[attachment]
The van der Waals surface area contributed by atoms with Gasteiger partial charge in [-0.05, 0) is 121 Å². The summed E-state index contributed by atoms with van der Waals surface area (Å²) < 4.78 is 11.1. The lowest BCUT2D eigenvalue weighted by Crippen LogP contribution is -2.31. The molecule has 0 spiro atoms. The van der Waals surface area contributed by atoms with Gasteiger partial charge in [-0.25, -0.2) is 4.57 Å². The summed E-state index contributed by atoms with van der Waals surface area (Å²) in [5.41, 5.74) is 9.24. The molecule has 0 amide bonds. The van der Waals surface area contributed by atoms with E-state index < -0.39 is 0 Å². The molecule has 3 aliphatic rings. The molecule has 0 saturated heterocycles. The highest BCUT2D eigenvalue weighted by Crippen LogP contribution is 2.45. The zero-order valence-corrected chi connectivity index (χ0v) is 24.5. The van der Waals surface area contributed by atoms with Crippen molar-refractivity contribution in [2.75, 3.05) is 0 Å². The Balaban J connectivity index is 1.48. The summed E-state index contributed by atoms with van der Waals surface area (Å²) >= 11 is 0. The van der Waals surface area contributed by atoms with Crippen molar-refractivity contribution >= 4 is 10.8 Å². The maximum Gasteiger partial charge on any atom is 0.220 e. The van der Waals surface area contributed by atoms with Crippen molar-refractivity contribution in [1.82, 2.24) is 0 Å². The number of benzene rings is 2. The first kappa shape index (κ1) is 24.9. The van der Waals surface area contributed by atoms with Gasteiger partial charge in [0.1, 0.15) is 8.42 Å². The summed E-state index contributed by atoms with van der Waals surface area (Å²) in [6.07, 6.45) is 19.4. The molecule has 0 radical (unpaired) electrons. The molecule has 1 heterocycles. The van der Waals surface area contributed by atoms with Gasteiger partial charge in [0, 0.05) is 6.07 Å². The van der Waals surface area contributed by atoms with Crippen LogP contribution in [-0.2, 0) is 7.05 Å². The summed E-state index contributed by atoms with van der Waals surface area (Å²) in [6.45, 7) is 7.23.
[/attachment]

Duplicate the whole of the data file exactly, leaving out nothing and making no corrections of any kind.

The van der Waals surface area contributed by atoms with Gasteiger partial charge in [-0.05, 0) is 121 Å². The summed E-state index contributed by atoms with van der Waals surface area (Å²) < 4.78 is 11.1. The lowest BCUT2D eigenvalue weighted by Crippen LogP contribution is -2.31. The molecule has 0 spiro atoms. The van der Waals surface area contributed by atoms with Gasteiger partial charge in [-0.25, -0.2) is 4.57 Å². The summed E-state index contributed by atoms with van der Waals surface area (Å²) in [5.41, 5.74) is 9.24. The molecule has 0 amide bonds. The van der Waals surface area contributed by atoms with E-state index < -0.39 is 0 Å². The molecule has 3 aliphatic rings. The molecule has 0 saturated heterocycles. The highest BCUT2D eigenvalue weighted by Crippen LogP contribution is 2.45. The zero-order valence-corrected chi connectivity index (χ0v) is 24.5. The van der Waals surface area contributed by atoms with Crippen molar-refractivity contribution in [2.75, 3.05) is 0 Å². The Balaban J connectivity index is 1.48. The summed E-state index contributed by atoms with van der Waals surface area (Å²) >= 11 is 0. The van der Waals surface area contributed by atoms with Crippen molar-refractivity contribution >= 4 is 10.8 Å². The maximum Gasteiger partial charge on any atom is 0.220 e. The van der Waals surface area contributed by atoms with Crippen molar-refractivity contribution in [1.82, 2.24) is 0 Å². The number of benzene rings is 2. The first kappa shape index (κ1) is 24.9. The van der Waals surface area contributed by atoms with Gasteiger partial charge in [0.1, 0.15) is 8.42 Å². The summed E-state index contributed by atoms with van der Waals surface area (Å²) in [6.07, 6.45) is 19.4. The molecule has 0 radical (unpaired) electrons. The molecule has 1 heterocycles. The van der Waals surface area contributed by atoms with Gasteiger partial charge in [0, 0.05) is 6.07 Å². The van der Waals surface area contributed by atoms with Crippen LogP contribution in [-0.2, 0) is 7.05 Å². The summed E-state index contributed by atoms with van der Waals surface area (Å²) in [6.45, 7) is 7.23.